History of Huskies | VailDaily.com

History of Huskies

Cindy Ramunno/Special to the Daily
BMHS 10-8 MK / Educ

Before there were Huskies

Way back before the 1960s, when Battle Mountain High School didn’t exist, there were two smaller high schools that served upvalley kids. Minturn High School in Minturn wore purple and white and called themselves the Panthers. The Red Cliff Union High School Bulldogs donned red and white. Then it all changed in the fall of 1959.

“We consolidated my freshman year,” says Minturn resident Judy Pena. Pena graduated in 1963 and, ironically, is currently working as the head secretary for Battle Mountain High School. Pena said the kids got together and voted on a name for the new high school.

“It was between Red Mountain High, Mackey High (Mackey was the principal at the time) and Battle Mountain High,” Pena says.

Then the students picked school colors. On the ballot were the combinations of blue and gold; blue and white; green and white; and the chosen black and gold. As far as the mascot, Pena says, “Everyone liked “Huskies.'”

The first class to graduate from the new Battle Mountain High School in Red Cliff was the class of 1960. A few years later, Battle Mountain High School, its staff and students were at Maloit Park in Minturn.

Another MoveS

Eagle County voters passed a bond issue in the early 1970s, which approved the building of two new high schools – one in Eagle-Vail and one in Gypsum. The current Battle Mountain and Eagle Valley high schools were the result, and in the fall of 1975, students moved to those locations.

Surprisingly, the Battle Mountain name, mascot and colors remained the same.

Eagle resident Larry Arguello moved into that new building his junior year. Arguello – a 1978 Battle Mountain grad – remembers that although it was a little weird to be in a new location, the building was nice.

“We were excited to have a new school. The old one was falling apart,” says Arguello.

The old school served kids in grades seven through 12, as did most of the schools then. With the new location came a new concept, a school for grades nine through 12 only, with a separate building for junior high.

Huskies howl

Many Battle Mountain graduates currently live in the valley and are now raising their kids in Eagle County. Roby and Susan (Ortiz) Forsyth graduated from Battle Mountain in 1981 and 1982 respectively. They married in the summer of 1982 and stayed. Susan is now a teacher at Eagle Valley Elementary and their children Clayton and Summer attend Eagle Valley High School.

“Battle Mountain has some of the same teachers that I had when I attended, but it’s also grown and changed a lot,” Susan Roby said.

Stephanie Ward – 1987 graduate and 1986 Homecoming Queen of the school – agrees. Ward now teaches ESL (english as a second language) at Battle Mountain.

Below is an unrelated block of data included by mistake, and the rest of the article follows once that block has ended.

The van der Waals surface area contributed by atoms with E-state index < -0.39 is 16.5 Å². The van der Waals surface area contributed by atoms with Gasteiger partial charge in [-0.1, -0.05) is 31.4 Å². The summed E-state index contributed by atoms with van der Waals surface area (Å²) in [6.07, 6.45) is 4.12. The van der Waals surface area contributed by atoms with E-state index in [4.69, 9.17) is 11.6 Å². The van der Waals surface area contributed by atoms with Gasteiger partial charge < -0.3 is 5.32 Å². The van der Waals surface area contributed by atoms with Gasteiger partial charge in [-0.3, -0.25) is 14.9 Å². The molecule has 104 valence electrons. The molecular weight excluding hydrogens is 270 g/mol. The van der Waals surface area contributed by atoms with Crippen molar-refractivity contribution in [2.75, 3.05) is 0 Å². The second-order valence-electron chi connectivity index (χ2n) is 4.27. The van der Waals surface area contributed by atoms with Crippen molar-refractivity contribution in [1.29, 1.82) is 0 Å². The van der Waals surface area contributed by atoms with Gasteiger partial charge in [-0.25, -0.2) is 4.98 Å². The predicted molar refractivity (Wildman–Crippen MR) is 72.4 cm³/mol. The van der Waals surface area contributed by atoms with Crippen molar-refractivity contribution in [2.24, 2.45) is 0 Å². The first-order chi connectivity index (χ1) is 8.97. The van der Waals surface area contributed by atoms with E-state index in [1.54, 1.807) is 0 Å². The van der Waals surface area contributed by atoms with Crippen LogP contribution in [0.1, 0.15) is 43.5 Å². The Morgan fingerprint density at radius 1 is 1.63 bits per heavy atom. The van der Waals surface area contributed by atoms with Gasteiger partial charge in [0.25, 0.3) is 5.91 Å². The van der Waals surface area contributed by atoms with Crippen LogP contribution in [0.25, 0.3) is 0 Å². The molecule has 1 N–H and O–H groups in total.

“The first day was a little different, but now it’s great,” says Ward, who comes from two years at Eagle Valley Middle School and loves her new assignment.

“I came back here because I missed the mountains and the community,” says Ward. Her boyfriend, 1987 Battle Mountain graduate Ted Archibeque, also came back to the community after leaving. He missed the great hunting.

Archibeque currently works for Eagle County as an engineer. He and his brother, Tom – a 1984 graduate – were great wrestlers at the school, both earning state championships.

Change through the years

Pat Phelan has taught for 31 years at Battle Mountain and he says the changes that have occurred at the school are reflective of the valley. In 1973, the total school population was 180 students. It grew gradually until 1994, when the population started doubling each year.

“I used to know every kid and their families well,” says Phelan. “Now I’m working on knowing everyone’s name.”

The first change for Battle Mountain came in 1980 when the mine closed. Before that, about 85 percent of the students were hispanic and only about 15 percent were actually from the town of Vail. When the mine shut down, that changed to about 90 percent white.

“We had one extreme to the other,” Phelan says. N

ow, the school has about a 33 percent Hispanic population – which looks very different from the past.

“The recent immigration from Mexico has boosted that population, but it’s a different culture than what we had before,” says Phelan.

Battle Mountain now has 684 students and offers many new activities, classes and sports as well as the original offerings. To learn about programs at Battle Mountain or for more information on the school, call 328-2930.

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